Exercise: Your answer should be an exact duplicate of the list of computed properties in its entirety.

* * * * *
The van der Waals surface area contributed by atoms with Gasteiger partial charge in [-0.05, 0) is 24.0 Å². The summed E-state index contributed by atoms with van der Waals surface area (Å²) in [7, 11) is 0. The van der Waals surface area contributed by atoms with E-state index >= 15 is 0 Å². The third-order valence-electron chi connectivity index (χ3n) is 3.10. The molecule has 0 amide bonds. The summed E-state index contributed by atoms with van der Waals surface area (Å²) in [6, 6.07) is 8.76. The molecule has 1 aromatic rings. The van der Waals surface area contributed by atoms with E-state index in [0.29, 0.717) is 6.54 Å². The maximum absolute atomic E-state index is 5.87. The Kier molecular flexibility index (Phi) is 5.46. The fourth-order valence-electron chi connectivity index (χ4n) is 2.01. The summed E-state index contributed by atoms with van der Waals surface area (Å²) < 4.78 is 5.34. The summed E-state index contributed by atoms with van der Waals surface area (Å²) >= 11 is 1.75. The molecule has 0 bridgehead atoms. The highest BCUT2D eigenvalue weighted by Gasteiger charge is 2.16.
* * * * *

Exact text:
The van der Waals surface area contributed by atoms with Gasteiger partial charge in [-0.05, 0) is 24.0 Å². The summed E-state index contributed by atoms with van der Waals surface area (Å²) in [7, 11) is 0. The van der Waals surface area contributed by atoms with E-state index >= 15 is 0 Å². The third-order valence-electron chi connectivity index (χ3n) is 3.10. The molecule has 0 amide bonds. The summed E-state index contributed by atoms with van der Waals surface area (Å²) in [6, 6.07) is 8.76. The molecule has 1 aromatic rings. The van der Waals surface area contributed by atoms with E-state index in [0.29, 0.717) is 6.54 Å². The maximum absolute atomic E-state index is 5.87. The Kier molecular flexibility index (Phi) is 5.46. The fourth-order valence-electron chi connectivity index (χ4n) is 2.01. The summed E-state index contributed by atoms with van der Waals surface area (Å²) < 4.78 is 5.34. The summed E-state index contributed by atoms with van der Waals surface area (Å²) >= 11 is 1.75. The molecule has 0 bridgehead atoms. The highest BCUT2D eigenvalue weighted by Gasteiger charge is 2.16.